Starry joins 5G for 12 GHz Coalition
Starry, provider of licensed fixed wireless internet service in a handful of markets, has joined the 5G for 12 GHz Coalition, an organization devoted to making 12 GHz spectrum available for terrestrial 5G. Members range from Dish Networks to wireless ISPs and consumer groups like Public Knowledge.
The 5G for 12 GHz Coalition is embroiled in a bitter battle against SpaceX, which is using Starlink to stage a campaign aimed at preventing coalition members from being able to use the 12 GHz band.
SpaceX argues it needs the 12 GHz for Starlink, whose fans have been inundating the FCC with comments to that effect. The 5G for 12 GHz Coalition is pushing for shared use of the spectrum.
Given the coalition’s interests of serving underserved and unserved areas with 5G, Starry’s participation makes sense. It’s been pitching a $50/month fixed wireless internet service to consumers since its launch in 2016. Starry recently reported a record 9,703 net additions in the second quarter, ending with 80,950 customers, an increase of 69.4% over the year prior.
But Starry wasn’t commenting on its motive for joining the coalition beyond Starry co-founder and CEO Chet Kanojia’s statement in the press release. Starry uses licensed millimeter wave spectrum and 802.11-based technology to serve customers.
“Spectrum is an important and finite natural resource, and we believe the commission should always be proactive in its efforts to open bands for new services. Opening up this band for two-way terrestrial service can foster technological innovations, enhance competition and lead to more affordable consumer access to connectivity,” Kanojia stated. “Starry supports the commission’s goals to expand opportunities for additional operations in this band, which we believe can serve as another important tool in helping close the digital divide in communities across the country.”
Several coalition members sent a letter to the FCC yesterday pushing back on Starlink’s claims. The letter was signed by AtLink Services, A-Side Technology, GeoLinks, Globtel Holding, Go Long Wireless Group, MVD Number 53 Partners, Xiber and Broadband One.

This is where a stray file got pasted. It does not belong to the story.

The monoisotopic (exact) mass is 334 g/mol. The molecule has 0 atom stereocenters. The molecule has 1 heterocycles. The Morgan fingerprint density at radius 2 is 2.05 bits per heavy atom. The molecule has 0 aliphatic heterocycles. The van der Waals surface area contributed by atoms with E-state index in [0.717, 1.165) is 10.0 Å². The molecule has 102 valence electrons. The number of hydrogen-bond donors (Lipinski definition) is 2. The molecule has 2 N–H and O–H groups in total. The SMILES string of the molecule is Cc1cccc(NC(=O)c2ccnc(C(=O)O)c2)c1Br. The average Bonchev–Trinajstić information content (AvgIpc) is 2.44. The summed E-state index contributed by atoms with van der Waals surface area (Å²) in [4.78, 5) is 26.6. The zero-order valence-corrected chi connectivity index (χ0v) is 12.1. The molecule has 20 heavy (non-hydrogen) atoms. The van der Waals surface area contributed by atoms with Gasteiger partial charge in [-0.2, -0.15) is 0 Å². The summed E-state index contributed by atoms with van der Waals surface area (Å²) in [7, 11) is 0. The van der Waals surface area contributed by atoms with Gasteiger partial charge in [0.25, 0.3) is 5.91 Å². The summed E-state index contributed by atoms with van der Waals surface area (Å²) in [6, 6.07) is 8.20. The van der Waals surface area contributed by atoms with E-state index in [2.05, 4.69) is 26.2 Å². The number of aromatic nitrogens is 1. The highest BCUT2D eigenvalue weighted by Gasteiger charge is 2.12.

They pointed out that Starlink has plenty of other spectrum that it can use. “Starlink has access to more than 15,000 megahertz of spectrum, with the 12 GHz band comprising a mere 3% of Starlink’s total spectrum resources,” they said. “Starlink’s political play is not only unnecessary — given its ample spectrum allocations outside the 12 GHz band — it threatens to preclude other providers from being able to offer as many options to consumers as possible.”
In addition: “Proponents for terrestrial 5G use in the 12 GHz band are responsibly advocating for greater sharing in the band alongside existing incumbent DBS satellite operations and nascent NGSO use cases. As experts have proven through nationwide technical studies submitted in this docket, such coexistence is feasible, with 99.85% of NGSO users experiencing no harmful interference alongside terrestrial 5G services in the band.”
Flurry of activity
Action over the 12 GHz band has heated up in recent weeks and days. SpaceX earlier this month started recruiting its fans to sign a petition urging the FCC and U.S. lawmakers to squash the Dish-led 5G proposal for the 12 GHz band.
That prompted the 12 GHz for 5G Coalition to respond, and several more studies or assessments of the ramifications of sharing were filed with the FCC.
This week, DirecTV submitted a study it commissioned by Savid LLC showing that high-power mobile communications can’t be introduced into the 12 GHz band without causing significant and widespread harmful interference to millions of DirecTV subscribers across the country.
In contrast, those advocating for 5G and sharing in the 12 GHz band point to an RKF Engineering Solutions study showing that 5G deployments would have no effect on at least 99.85% of non-geostationary satellite orbit (NGSO) systems operations in the band.